The House That Jack Built
Ultimately, it’s more of an inconsistent cry into the void than the conversation starter it could have been.
* This filmography is not intended to be a comprehensive list of this artist’s work. Instead it reflects the films this person has been involved with that have been reviewed on this site.
A look ahead at the 112 films that will play the Sundance Film Festival in January 2019.
Chaz Ebert reveals her list of movies from 2018 to see before awards season 2019.
An interview with writer/director Elizabeth Chomko and actor Robert Forster about their Chicago family dramedy, What They Had.
An in-depth look at what's playing this month at the Chicago International Film Festival.
A review of two new comedies from the closing days of the Sundance Film Festival.
110 independent films have been announced to premiere at next January's Sundance Film Festival.
A review of the latest Netflix series, starring Naomi Watts and Billy Crudup.
An interview with Sally Field about Hello, My Name is Doris, along with a special cameo from director Michael Showalter.
The shaming of Robert De Niro; Disappointment invades "The 5th Wave"; Christopher Jason Bell on "The Winds That Scatter"; Why the #OscarsSoWhite fuss matters; Boxing's greatest muse.
Highlights of our 2015 interviews, including Brie Larson, Bryan Cranston, Jason Segel, Lexi Alexander, Sarah Silverman, Spike Lee, Tom McCarthy, Ramin Bahrani, Paul Feig, Charlie Kaufman and much more.
An FFC essay on Woody Allen's "Another Woman."
The writers of RogerEbert.com on some of our favorite performances of 2015.
Contributors to RogerEbert.com each list their favorite films of 2015.
The latest and greatest on Blu-ray, DVD, Netflix, and On Demand, including "Mad Max: Fury Road," "Two Days, One Night," "I'll See You in My Dreams," and "The Walking Dead".
An interview with the one and only Sam Elliott.
An in-depth look at the extraordinary film career of 100-year-old actor Norman Lloyd, currently starring in Judd Apatow's "Trainwreck."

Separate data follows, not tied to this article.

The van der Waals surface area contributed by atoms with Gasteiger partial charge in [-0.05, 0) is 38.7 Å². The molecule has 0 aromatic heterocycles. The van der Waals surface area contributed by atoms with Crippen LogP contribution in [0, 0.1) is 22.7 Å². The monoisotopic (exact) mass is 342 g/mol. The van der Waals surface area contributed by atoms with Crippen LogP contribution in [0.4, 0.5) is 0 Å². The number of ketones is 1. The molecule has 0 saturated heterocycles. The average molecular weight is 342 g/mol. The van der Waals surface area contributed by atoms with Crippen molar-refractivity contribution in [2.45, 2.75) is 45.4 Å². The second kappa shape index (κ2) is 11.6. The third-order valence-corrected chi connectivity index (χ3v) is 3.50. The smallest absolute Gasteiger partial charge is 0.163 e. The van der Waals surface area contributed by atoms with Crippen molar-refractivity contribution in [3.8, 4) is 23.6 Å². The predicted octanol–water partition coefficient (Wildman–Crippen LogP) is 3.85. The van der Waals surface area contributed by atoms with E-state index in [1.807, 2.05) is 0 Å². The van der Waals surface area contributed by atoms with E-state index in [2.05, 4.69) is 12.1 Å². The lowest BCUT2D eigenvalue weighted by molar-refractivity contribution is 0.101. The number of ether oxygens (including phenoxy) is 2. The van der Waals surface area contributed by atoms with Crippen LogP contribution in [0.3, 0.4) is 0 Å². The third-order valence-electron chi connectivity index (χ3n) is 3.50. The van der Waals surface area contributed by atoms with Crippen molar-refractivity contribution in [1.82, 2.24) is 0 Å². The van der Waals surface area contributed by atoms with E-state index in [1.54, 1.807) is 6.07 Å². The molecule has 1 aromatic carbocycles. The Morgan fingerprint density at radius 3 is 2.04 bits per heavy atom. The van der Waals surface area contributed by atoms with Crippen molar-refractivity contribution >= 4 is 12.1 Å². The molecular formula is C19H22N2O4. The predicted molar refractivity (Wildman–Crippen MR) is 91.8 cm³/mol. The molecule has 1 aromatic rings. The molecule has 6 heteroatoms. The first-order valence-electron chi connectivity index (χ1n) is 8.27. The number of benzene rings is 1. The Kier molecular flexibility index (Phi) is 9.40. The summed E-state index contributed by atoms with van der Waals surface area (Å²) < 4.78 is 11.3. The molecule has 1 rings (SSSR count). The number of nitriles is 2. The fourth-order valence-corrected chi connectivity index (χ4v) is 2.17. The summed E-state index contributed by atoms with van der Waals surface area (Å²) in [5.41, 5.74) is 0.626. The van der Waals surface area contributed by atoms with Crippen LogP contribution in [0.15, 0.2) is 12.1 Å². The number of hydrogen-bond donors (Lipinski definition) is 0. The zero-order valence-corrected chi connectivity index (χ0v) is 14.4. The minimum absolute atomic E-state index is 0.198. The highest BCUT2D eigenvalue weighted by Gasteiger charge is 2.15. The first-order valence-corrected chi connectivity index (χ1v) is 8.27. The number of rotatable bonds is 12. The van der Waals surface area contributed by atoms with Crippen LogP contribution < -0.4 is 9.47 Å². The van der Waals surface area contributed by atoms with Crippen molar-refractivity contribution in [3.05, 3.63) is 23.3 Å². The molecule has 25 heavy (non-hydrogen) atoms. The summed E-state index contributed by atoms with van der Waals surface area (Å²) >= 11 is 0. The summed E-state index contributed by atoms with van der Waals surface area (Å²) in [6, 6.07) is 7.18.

The movie questionnaire and 2015 reviews of RogerEbert.com film critic Glenn Kenny.
A list of the three-and-a-half-star reviews so far posted on RogerEbert.com this year.
An interview with the legendary star of the new I'll See You in My Dreams.
An interview with the star of "The Guest," Dan Stevens, and the director and writer, Adam Wingard and Simon Barrett.
Marie writes: According to the calendar, summer is now officially over (GASP!) and with its demise comes the first day of school. Not all embrace the occasion, however. Some wrap themselves proudly in capes of defiance and make a break for it - rightly believing that summer isn't over until the last Himalayan Blackberry has been picked and turned into freezer jam!
Marie writes: Intrepid club member Sandy Kahn has found another auction, and this time it's all about Hollywood! Note: the spaceship on the cover is a screen used miniature from "Aliens" (1986). Estimate: $80,000 - $120,000
Go here to download a free copy of the catalog in .PDF
Marie writes: Okay, this is just plain cool. This is clearly someone using their brain, in combination with "what the hell, let's just go ahead and try it..."
Dr Julius Neubronner's Miniature Pigeon CameraIn 1903, Dr Julius Neubronner patented a miniature pigeon camera activated by a timing mechanism. The invention brought him international notability after he presented it at international expositions in Dresden, Frankfurt and Paris in 1909-1911. Spectators in Dresden could watch the arrival of the camera-equipped carrier pigeons, whereupon the photos were immediately developed and turned into postcards which could be purchased. (click images to enlarge.) - from The Public Domain Review. Visit the site to see even more photos.
Marie writes: If you're like me, you enjoy the convenience of email while lamenting the lost romance of ink and pen on paper. For while it's possible to attach a drawing, it's not the same thing as receiving hand-drawn artwork in the mail. Especially when it's from Edward Gorey..."Edward Gorey and Peter Neumeyer met in the summer of 1968. Gorey had been contracted by Addison-Wesley to illustrate "Donald and the...", a children's story written by Neumeyer. On their first encounter, Neumeyer managed to dislocate Gorey's shoulder when he grabbed his arm to keep him from falling into the ocean. In a hospital waiting room, they pored over Gorey's drawings for the first time together, and Gorey infused the situation with much hilarity. This was the beginning of an invigorating friendship, fueled by a wealth of letters and postcards that sped between the two men through the fall of 1969."
So, did you like what you got for Christmas..?